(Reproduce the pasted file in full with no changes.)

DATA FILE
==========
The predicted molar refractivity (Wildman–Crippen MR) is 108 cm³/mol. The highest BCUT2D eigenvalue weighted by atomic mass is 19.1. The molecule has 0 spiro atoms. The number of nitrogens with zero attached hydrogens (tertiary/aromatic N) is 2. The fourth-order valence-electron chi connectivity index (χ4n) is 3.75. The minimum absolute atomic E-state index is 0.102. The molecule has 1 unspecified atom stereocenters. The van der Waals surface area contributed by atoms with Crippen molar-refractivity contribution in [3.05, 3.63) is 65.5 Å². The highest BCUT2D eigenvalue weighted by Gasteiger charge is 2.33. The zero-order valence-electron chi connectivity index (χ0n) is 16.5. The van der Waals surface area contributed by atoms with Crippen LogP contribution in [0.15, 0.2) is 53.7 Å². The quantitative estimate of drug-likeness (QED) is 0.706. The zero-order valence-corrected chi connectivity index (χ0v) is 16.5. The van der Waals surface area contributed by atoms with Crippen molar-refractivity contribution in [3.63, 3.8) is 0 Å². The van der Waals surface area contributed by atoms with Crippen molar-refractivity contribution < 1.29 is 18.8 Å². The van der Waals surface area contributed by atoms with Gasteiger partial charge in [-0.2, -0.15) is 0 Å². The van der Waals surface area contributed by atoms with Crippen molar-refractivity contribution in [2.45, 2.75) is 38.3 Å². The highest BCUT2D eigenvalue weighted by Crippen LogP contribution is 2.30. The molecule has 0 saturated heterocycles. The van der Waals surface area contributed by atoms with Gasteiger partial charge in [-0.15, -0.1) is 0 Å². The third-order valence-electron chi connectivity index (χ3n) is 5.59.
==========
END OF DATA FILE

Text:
The predicted molar refractivity (Wildman–Crippen MR) is 108 cm³/mol. The highest BCUT2D eigenvalue weighted by atomic mass is 19.1. The molecule has 0 spiro atoms. The number of nitrogens with zero attached hydrogens (tertiary/aromatic N) is 2. The fourth-order valence-electron chi connectivity index (χ4n) is 3.75. The minimum absolute atomic E-state index is 0.102. The molecule has 1 unspecified atom stereocenters. The van der Waals surface area contributed by atoms with Crippen molar-refractivity contribution in [3.05, 3.63) is 65.5 Å². The highest BCUT2D eigenvalue weighted by Gasteiger charge is 2.33. The zero-order valence-electron chi connectivity index (χ0n) is 16.5. The van der Waals surface area contributed by atoms with Crippen LogP contribution in [0.15, 0.2) is 53.7 Å². The quantitative estimate of drug-likeness (QED) is 0.706. The zero-order valence-corrected chi connectivity index (χ0v) is 16.5. The van der Waals surface area contributed by atoms with Crippen molar-refractivity contribution in [3.63, 3.8) is 0 Å². The van der Waals surface area contributed by atoms with Crippen molar-refractivity contribution < 1.29 is 18.8 Å². The van der Waals surface area contributed by atoms with Gasteiger partial charge in [-0.2, -0.15) is 0 Å². The van der Waals surface area contributed by atoms with Crippen molar-refractivity contribution in [2.45, 2.75) is 38.3 Å². The highest BCUT2D eigenvalue weighted by Crippen LogP contribution is 2.30. The molecule has 0 saturated heterocycles. The van der Waals surface area contributed by atoms with Gasteiger partial charge in [-0.15, -0.1) is 0 Å². The third-order valence-electron chi connectivity index (χ3n) is 5.59.